Pixies are fun loving, wild, and mischievous. They are often seen dancing along the moors and tors, What's more interesting perhaps is their propensity to play pranks on people. They are much more in touch with their own emotions, which can be extreme, than humans are. In addition they are more in touch with the natural world around them, a would which is both wild and beautiful.

One shouldn't be tempted to project some alien behavior on them because of this. Rather, it might be best to think of them as frat boys and sorority girls, bouncing about wildly during their parties, and perhaps a bit antagonistic towards the humans who have fought many wars with them and driven them from their homes. 

In one case a boy was returning home after going to see his sweetheart in a distant village when 

"Suddenly sounds similar to those he had previously heard struck upon his ear, but so plainly as to convince him that he was certainly now labouring under no delusion. Ere he could look around him to discover whence they proceeded the sounds increased tenfold, and it was evident that a very merry party was somewhere close at hand. Instantaneously it flashed into his mind that he had approached a pixy gathering, and stepping at that instant round a huge granite block, he came upon a strange and bewildering sight.

On a small level piece of velvety turf, entirely surrounded by boulders, a throng of little creatures were assembled, dressed in most fantastic costumes. A great number of them had joined hands, and were dancing merrily in a ring, while many were perched upon the rocks around, and all were laughing and shouting with glee. Poor Tom was frightened beyond measure, and knew not whether it was better to proceed or endeavour to retreat. If he could steal away unobserved he might pass on the opposite side of the tor, and this he determined upon doing. But no sooner had he made up his mind to pursue this course, than the little folks observed him, and instantly forming a ring round him, danced more furiously than ever. As they whirled around, Tom was constrained to turn around with them, although, so rapid was their pace. that he was utterly unable to keep up with their frantic movements. Each one, too, was joining in the elfin chorus as loud as his little lungs would enable him, and although they danced and sting with all their might they never seemed to tire. In vain Tom called upon them to stop--his cries only causing the pixies to laugh the merrier--while they seemed to have no intention whatever of discontinuing their antics. Tom's head began to swim round; he put out his arms wildly, his legs felt as if they would give way under him; but yet he could not avoid spinning around in a mad whirl. He would have given worlds to stop, and endeavoured in vain to throw himself on the grass: the mazy gallop still continued, and poor Tom was compelled to take his part in it.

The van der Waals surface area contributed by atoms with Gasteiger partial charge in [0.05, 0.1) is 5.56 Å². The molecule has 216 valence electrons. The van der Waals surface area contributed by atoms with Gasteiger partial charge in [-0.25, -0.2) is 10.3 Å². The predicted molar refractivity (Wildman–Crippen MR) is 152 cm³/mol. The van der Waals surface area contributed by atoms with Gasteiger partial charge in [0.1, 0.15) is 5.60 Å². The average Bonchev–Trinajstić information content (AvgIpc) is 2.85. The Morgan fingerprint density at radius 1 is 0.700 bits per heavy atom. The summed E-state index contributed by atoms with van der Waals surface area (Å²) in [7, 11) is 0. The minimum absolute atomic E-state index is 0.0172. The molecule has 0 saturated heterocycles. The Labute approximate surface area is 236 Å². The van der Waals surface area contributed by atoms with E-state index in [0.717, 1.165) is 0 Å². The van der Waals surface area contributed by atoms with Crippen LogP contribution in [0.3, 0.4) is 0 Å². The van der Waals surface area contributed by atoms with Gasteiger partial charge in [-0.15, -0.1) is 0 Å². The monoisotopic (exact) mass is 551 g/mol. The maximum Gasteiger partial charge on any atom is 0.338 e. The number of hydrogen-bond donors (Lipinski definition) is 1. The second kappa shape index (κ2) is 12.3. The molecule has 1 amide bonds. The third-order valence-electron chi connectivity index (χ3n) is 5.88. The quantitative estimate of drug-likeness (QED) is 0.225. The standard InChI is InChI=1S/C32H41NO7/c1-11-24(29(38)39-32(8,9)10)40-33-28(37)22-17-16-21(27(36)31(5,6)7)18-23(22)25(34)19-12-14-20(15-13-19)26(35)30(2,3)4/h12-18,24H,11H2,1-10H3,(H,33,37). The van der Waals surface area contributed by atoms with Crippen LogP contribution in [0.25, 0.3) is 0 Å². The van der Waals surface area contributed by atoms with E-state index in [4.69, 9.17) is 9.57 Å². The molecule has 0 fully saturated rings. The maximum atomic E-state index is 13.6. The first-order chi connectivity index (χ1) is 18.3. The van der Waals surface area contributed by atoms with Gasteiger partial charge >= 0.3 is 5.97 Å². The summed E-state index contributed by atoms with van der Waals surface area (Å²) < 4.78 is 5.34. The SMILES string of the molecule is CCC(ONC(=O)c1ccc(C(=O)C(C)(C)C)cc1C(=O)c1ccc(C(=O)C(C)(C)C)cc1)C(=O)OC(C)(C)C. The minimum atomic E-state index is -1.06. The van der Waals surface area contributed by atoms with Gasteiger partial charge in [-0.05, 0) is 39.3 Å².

In the height of the din the sun began to rise above the ridge of Hameldon, and at the first sight of the bright orb the noise suddenly ceased, the little folks instantly vanished among the crevices of the rocks, and Turn found himself lying alone on the moor."

As with a lot of folk stories about encounters with fairies there is a lot more going on here than is immediately apparent. First of all it's important to note that most negative encounters with the fairies run something like this. People come across them while they are throwing a wild party and they, in the midst of their marry making, harass the interloper. Other times they lead people astray, cause their milk to spoil, pinch them, etc. Rarely do they ever simply attack a person, however. And even when they do attack people they almost never kill them. 

Again these seem like the pranks of teenagers or college students, not harmless, but they aren't psychotic.

What's important to understand is that pixies can't grow up, they can't mature, not fully. In many ways one can think of Peter Pan as the ultimate pixie. No matter how many chances he had to kill Captain Hook, or what Hook, he preferred to tease him, to play with him. His "childish pranks" such as cutting off Hook's hand weren't harmless, he was a bit devilish at his core, but his attitude was still that of a child.

The wild dance the pixies draw Tom into is also interesting as many early vision quests of witches/shamans run.along similar lines. Over time such behavior caused people to try to avoid becoming witches/shamans and eventually lead to people thinking that the fairies trying to pull them into their world were evil. Whether the pixies were trying to make Tom a shaman/witch or simply playing a prank on him I don't know, but this is still a good example of a witches first experience with the fairies.

Finally, the pixies must flee the coming of the sun. They don't simply vanish, however. Instead they must jump into the little cracks and crevices of the moor. Becoming invisible takes energy, so they aren't invisible all the time and they can't vanish so long as a human is looking at them.



3-They are a neighboring people.

Pixies are people's neighbors, they know this even better than the people who live among them because they see and hear humans constantly. Over time they come to care for good neighbors and hate bad neighbors. The difference is that unlike humans it's often easier for them to get involved in punishing bad neighbors and helping the ones they like. For example, they are more likely to be able to directly get involved in punishing men who abuse their spouses and children, who over drink, etc.

They also help people like they would neighbors, leaving food out for farmers who ask for it, playing with children, etc.



It's worth noticing that of these three forces only one is inherent to the pixies. That is, their wild nature. Their love of song and dance and mischief are inherent to them. The other two, being neighbors with humans and the object of human folk religion isn't something they chose. Indeed, they must always live with the knowledge that humans have forced their world to change. This isn't some distant idea for them, however. Many pixies are immortal so they can remember the time before humans, they can remember the coming of humans, and they may one day yet recall when humans vanished from their world.